Whatever the virtues of “guided democracy” may once have been, in the information age it simply is no longer possible. Some of those demonstrating in Tahrir Square were overheard declaring that President Mubarak and his circle simply have no conception of modern methods of communication, even something as basic as e-mail. Iran’s stalled Green Revolution, and the revolutions in Tunisia and Egypt were all structured around such modern forms of communication as Twitter that are the preserve of the young. Its very unstructuredness makes it hard for authoritarian governments to control, but it also perhaps makes it hard to participate in the day-to-day bureaucracy of the conventional political world. The Bolsheviks were prepared to run the organs of government in 1917; the men and women of Tahrir Square, one suspects, are not.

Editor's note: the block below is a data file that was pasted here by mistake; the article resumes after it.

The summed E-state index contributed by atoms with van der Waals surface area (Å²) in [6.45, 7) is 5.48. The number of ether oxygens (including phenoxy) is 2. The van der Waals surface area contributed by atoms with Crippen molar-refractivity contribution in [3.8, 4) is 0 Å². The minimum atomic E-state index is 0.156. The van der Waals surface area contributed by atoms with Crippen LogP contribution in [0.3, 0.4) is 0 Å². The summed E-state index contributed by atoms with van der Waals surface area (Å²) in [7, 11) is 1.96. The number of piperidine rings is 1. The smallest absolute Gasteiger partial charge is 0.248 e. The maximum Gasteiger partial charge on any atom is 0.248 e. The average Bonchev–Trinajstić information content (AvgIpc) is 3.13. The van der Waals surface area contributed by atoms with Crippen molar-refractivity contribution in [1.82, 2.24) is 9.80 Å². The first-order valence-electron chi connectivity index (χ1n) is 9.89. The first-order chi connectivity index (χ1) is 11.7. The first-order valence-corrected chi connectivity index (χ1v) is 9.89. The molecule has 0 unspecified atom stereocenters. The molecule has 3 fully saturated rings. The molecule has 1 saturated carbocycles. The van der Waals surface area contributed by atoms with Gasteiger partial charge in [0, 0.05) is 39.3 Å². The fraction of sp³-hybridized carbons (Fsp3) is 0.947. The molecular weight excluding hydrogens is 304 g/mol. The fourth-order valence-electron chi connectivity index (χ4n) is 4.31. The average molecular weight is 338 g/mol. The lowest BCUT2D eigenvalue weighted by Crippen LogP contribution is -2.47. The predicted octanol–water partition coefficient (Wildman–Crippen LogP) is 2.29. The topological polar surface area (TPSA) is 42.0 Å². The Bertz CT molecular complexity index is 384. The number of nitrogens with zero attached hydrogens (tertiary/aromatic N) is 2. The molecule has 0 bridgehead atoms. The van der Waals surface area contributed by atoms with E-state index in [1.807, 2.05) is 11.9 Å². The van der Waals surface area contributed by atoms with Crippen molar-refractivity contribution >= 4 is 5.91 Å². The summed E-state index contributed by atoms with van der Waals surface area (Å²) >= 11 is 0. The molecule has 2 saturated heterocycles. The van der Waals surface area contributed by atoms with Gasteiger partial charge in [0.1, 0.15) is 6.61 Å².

Which, of course, brings up the issue of the Muslim Brotherhood. The reason Hosni Mubarak has survived for so long has been his ability to preserve order, achieved, in no small measure, by marginalizing the Brotherhood and preventing the emergence of secular challengers to his National Democratic Party. In this respect, Mubarak bears some comparison with Indonesia’s former President Suharto, who was driven from office in similar circumstances in 1998. The Muslim Brotherhood present the real conundrum in the present crisis; many of today’s most militant Islamist groups trace their origins to its founders and while the Brotherhood ostensibly espouses nonviolent methods, its public statements convey, at best, a mixed message. Many have warned against a repeat of the Iranian revolution in 1979, where well-organized theocrats were able to subvert the broader campaign against the Shah. When one considers that today’s Egyptian revolutionaries are disproportionately middle-class and the bulk of the population is rural and more culturally conservative, this is not an unreasonable concern. One interesting image that came out of the demonstrations is this Reuters photograph (and the accompanying article by Ann Alexander), which serves as a reminder that nothing is ever as black and white as some commentators tend to believe.